4. In Diaz’ case the definitions of a cinematic image go hand in hand with the concept of “pectoral possibility”: “There is pictorial possibility that has nothing to do with physical possibility and that endows the most acrobatic posture with the sense of balance on the other hand, many works that claim to be art do not stand up for an instant. Standing up alone dos not mean having a top and a bottom or being upright (for even houses are drunk and askew); it is only the act by which the compound of created sensation is preserved in itself.” (Deleuze, Guattari 1994; 164)
5. “I avoid close-ups when treating the character I create in my films. I prefer long and oftentimes static takes, just like stasis – long, long takes in real time. My philosophy is I do not want to manipulate the audience’s emotions.” (Diaz in conversation with Wee)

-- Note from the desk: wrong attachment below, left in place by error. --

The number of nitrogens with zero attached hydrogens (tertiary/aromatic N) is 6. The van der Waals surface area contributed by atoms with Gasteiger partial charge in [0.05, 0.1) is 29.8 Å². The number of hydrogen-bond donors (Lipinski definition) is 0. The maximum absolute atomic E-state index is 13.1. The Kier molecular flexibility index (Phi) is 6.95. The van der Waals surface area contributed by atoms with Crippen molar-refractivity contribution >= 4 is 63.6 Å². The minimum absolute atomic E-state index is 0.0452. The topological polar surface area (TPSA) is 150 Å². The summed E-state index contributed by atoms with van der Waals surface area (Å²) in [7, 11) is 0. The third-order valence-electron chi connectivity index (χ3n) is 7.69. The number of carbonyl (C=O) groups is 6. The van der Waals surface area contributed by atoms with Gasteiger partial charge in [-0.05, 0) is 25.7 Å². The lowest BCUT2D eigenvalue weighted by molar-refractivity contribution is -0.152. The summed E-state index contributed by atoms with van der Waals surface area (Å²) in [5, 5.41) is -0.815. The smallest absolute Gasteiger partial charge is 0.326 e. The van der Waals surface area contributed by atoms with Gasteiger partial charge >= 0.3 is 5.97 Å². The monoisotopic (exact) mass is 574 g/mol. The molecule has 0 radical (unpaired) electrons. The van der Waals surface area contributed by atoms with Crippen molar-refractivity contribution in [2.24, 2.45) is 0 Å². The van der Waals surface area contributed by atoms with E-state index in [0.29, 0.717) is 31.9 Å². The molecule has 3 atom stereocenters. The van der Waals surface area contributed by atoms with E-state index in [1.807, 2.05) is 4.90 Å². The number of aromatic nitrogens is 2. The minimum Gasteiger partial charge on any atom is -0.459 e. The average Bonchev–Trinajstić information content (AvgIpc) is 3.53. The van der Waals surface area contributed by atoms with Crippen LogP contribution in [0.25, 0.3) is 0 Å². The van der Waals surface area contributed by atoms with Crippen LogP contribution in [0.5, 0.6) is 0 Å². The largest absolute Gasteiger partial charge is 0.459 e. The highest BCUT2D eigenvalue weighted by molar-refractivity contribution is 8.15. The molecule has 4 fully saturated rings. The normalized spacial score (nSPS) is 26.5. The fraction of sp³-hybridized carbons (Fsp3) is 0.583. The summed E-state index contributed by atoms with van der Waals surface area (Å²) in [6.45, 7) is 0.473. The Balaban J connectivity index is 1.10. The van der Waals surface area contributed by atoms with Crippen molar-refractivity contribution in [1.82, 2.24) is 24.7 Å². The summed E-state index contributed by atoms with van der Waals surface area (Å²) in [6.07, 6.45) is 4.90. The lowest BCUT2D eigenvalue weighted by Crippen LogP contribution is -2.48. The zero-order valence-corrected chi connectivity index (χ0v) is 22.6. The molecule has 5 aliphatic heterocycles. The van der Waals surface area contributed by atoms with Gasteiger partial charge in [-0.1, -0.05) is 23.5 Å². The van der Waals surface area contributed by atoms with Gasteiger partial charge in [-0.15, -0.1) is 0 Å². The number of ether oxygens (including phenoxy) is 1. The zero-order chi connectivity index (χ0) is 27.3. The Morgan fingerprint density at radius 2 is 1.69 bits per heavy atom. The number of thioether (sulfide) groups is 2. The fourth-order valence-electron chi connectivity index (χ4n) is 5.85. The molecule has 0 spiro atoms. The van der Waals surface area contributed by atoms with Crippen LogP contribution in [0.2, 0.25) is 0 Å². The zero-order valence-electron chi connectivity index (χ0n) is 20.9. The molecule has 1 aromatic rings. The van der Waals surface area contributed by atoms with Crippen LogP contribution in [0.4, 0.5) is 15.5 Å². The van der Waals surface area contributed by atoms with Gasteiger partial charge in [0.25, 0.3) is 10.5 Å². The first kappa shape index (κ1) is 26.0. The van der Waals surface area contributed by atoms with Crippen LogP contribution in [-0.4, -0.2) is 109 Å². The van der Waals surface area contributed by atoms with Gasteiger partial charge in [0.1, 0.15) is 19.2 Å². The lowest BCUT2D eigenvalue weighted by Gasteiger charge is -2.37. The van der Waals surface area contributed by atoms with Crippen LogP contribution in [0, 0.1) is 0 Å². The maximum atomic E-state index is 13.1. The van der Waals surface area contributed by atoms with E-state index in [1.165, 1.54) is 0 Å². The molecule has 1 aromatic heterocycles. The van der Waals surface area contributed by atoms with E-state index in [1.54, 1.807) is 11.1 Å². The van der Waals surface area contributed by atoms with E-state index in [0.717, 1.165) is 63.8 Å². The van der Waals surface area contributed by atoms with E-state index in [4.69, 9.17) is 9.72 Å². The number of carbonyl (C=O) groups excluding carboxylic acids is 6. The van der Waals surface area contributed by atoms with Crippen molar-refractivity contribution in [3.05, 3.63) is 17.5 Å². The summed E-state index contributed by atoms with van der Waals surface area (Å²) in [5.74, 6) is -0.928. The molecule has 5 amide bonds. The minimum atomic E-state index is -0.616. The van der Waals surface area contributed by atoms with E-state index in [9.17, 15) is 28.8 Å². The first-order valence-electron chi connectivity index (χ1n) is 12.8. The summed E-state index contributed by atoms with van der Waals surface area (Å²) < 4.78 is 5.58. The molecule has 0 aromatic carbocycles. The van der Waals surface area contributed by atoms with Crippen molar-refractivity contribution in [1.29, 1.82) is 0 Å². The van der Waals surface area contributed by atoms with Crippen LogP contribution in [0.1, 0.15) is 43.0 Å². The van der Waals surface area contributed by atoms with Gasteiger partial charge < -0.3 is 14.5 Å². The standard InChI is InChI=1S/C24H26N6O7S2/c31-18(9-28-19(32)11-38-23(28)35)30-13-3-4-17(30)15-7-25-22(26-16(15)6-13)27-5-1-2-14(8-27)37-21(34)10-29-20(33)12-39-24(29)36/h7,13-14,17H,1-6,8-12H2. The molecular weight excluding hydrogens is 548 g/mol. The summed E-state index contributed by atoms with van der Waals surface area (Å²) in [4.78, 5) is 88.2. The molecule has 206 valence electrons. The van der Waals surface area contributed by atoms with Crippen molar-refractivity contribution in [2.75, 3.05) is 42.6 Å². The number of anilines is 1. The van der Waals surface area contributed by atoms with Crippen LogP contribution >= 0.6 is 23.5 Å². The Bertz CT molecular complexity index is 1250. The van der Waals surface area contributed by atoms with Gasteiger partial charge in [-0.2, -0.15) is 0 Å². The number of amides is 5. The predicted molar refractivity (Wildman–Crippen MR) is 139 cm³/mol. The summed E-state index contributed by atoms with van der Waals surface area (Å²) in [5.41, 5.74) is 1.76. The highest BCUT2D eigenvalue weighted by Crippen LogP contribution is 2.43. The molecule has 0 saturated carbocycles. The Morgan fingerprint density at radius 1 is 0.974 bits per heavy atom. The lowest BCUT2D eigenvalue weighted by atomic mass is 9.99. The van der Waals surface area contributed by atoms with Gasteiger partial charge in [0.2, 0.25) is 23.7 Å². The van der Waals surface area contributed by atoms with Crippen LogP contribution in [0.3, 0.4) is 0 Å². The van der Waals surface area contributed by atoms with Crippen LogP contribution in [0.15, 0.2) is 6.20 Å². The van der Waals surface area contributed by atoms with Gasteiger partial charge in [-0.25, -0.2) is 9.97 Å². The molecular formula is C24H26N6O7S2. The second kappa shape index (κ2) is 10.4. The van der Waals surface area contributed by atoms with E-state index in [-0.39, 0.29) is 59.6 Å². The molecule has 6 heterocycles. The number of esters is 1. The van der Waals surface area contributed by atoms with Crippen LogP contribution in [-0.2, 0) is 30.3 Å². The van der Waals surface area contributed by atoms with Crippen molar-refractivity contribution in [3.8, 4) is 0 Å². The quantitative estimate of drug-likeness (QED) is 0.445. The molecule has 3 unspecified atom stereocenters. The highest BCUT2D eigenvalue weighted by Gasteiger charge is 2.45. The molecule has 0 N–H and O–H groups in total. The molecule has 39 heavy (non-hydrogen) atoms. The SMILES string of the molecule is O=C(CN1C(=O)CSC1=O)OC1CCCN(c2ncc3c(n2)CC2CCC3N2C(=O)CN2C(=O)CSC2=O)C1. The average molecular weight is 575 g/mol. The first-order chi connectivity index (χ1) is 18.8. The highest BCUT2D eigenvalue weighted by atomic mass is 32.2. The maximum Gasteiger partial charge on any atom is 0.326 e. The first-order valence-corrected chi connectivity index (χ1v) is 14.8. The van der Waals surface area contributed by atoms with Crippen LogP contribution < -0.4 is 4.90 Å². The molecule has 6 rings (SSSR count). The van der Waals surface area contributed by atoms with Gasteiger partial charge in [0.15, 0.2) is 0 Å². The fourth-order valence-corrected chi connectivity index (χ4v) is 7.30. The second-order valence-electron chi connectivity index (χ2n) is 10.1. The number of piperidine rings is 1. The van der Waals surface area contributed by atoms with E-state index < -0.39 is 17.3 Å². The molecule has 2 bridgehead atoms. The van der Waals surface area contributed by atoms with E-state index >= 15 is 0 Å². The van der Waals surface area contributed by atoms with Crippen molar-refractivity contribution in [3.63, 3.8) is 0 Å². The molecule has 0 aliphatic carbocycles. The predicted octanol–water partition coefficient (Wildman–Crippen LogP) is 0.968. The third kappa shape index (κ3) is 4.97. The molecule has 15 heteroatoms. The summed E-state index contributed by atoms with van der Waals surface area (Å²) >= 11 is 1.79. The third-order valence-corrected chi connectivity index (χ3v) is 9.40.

6. In his radical investigation of the renewal processes of new world cinema, inspired by the oeuvre of Abbas Kiarostami, Jeanb-Luc Nancy assign the principle of “mobilizing the gaze” a privileged place of key changes in “cinema becoming the art of looking”: It is not matter of passivity much less of captivity; it is a matter of tuning in with a look so that we too may do the looking. Our gaze is not captive, and if it is captivated it is because it is required, mobilized. This cannot occur without a certain pressure acting as an obligation: capturing images is clearly an ethos, a disposition, and a conduct in regard to the world.” (Nancy 2001: 16)